I can’t help but think that Seinfeld is once again representative of life. As our economy perilously hangs close to falling back into recession, the famous Season 4 episode “The Implant” comes to mind:
Timmy: What are you doing?
George Costanza: What?
Timmy: Did, did you just double dip that chip?
George Costanza: Excuse me?
Timmy: You double dipped a chip!
George Costanza: Double dipped? What, what, what are you talking about?
Timmy: You dipped a chip. You took a bite. And you dipped again.
George Costanza: So?
Timmy: That's like putting your whole mouth right in the dip. From now on, when you take a chip, just take one dip and end it.
George Costanza: Well, I'm sorry, Timmy, but I don't dip that way.
Timmy: Oh, you don't, huh?
George Costanza: You dip the way you want to dip. I'll dip the way I want to dip.
Timmy: Gimme the chip!
Robin Harding in today’s Financial Times shed some much needed light on the recent deficit reduction/debt ceiling rising compromise. For instance, the discretionary spending cap for 2012 amounts to only $25billion on $1,043billion amounts to a whopping 2.3%. I doubt that amount of spending cut will truly inhibit job growth or decrease our debt. Did you know that 2/3’s of the total spending cuts occur 2017-2021, and 1/3 will occur over the next five years? In other words, it will be up to future congresses to make the tough cuts. Who knows where our economy, our political landscape, and the global picture will be in six months, let alone six months. In other words our big deal wouldn’t even make Carol Merrill show us what’s under the box. As Harding concluded: “The long-term deficit, meanwhile, will have to be addressed in terms of the factors that truly influence it: tax revenues and spending on health and support for an ageing population. For all the sound and fury, the real fiscal argument in Washington has barely begun.”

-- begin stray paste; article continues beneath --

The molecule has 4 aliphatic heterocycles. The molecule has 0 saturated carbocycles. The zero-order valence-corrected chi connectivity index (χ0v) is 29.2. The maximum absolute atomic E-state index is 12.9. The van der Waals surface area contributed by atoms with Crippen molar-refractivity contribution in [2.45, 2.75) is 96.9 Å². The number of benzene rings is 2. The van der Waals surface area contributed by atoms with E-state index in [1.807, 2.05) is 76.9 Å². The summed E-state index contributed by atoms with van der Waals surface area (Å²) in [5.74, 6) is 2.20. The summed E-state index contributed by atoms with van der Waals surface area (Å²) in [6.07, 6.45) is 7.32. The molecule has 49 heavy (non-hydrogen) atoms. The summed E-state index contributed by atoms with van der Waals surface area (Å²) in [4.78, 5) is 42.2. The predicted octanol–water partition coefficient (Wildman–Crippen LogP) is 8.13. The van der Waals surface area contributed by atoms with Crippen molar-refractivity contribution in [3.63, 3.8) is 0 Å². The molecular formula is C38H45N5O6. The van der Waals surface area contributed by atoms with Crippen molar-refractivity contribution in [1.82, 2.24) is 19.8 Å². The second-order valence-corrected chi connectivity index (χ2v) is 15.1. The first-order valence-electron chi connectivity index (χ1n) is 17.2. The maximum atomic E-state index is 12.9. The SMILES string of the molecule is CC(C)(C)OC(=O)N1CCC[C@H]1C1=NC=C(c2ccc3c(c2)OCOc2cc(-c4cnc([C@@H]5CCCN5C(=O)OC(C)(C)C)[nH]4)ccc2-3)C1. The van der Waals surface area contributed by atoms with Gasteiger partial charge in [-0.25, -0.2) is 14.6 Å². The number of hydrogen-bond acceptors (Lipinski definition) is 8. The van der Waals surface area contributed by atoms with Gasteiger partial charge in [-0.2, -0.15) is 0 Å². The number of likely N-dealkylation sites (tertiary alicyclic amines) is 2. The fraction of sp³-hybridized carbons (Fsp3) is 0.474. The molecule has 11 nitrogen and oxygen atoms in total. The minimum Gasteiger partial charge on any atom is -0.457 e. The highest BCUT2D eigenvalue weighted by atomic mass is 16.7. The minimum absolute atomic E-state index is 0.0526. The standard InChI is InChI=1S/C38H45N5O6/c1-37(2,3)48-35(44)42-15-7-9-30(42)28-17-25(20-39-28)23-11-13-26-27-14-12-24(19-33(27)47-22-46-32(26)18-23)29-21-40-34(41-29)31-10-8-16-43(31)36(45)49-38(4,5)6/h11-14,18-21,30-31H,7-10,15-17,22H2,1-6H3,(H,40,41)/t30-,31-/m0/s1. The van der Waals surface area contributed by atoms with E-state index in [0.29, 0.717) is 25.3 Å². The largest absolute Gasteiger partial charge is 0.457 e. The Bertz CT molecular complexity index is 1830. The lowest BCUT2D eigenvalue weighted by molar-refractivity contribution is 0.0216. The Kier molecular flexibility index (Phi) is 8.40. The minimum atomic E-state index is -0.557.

If what the pundits tell us is true, that American businesses are not hiring because of regulatory uncertainty, who is to blame? Healthcare reform and financial reform were already passed and the only uncertainty is whether Republicans will continue to push for out and out repeal or simply defund the new regulations. As for tax reform, all parties agree that flattening the code is necessary and the only reason why it hasn’t moved further is special interests are jockeying to make sure their clients aren’t adversely affected by any changes. So the uncertainty is coming from the very people who blame uncertainty.